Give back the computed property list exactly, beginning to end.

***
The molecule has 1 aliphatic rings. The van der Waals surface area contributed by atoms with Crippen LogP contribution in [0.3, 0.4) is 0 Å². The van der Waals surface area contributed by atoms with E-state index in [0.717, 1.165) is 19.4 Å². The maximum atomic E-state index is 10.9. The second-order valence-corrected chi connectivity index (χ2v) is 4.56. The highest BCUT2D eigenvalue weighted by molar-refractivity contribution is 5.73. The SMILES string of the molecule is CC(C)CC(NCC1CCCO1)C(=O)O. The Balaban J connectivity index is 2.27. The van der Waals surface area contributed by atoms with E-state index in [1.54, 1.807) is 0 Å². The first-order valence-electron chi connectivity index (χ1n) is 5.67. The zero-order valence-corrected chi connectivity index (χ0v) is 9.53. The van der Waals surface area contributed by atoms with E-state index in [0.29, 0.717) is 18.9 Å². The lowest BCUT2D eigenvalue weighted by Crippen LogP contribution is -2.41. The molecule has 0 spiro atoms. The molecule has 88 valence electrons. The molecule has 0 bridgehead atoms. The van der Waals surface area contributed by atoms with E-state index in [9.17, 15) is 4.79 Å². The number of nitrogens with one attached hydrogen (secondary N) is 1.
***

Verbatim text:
The molecule has 1 aliphatic rings. The van der Waals surface area contributed by atoms with Crippen LogP contribution in [0.3, 0.4) is 0 Å². The van der Waals surface area contributed by atoms with E-state index in [0.717, 1.165) is 19.4 Å². The maximum atomic E-state index is 10.9. The second-order valence-corrected chi connectivity index (χ2v) is 4.56. The highest BCUT2D eigenvalue weighted by molar-refractivity contribution is 5.73. The SMILES string of the molecule is CC(C)CC(NCC1CCCO1)C(=O)O. The Balaban J connectivity index is 2.27. The van der Waals surface area contributed by atoms with E-state index in [1.54, 1.807) is 0 Å². The first-order valence-electron chi connectivity index (χ1n) is 5.67. The zero-order valence-corrected chi connectivity index (χ0v) is 9.53. The van der Waals surface area contributed by atoms with E-state index in [0.29, 0.717) is 18.9 Å². The lowest BCUT2D eigenvalue weighted by Crippen LogP contribution is -2.41. The molecule has 0 spiro atoms. The molecule has 88 valence electrons. The molecule has 0 bridgehead atoms. The van der Waals surface area contributed by atoms with E-state index in [9.17, 15) is 4.79 Å². The number of nitrogens with one attached hydrogen (secondary N) is 1.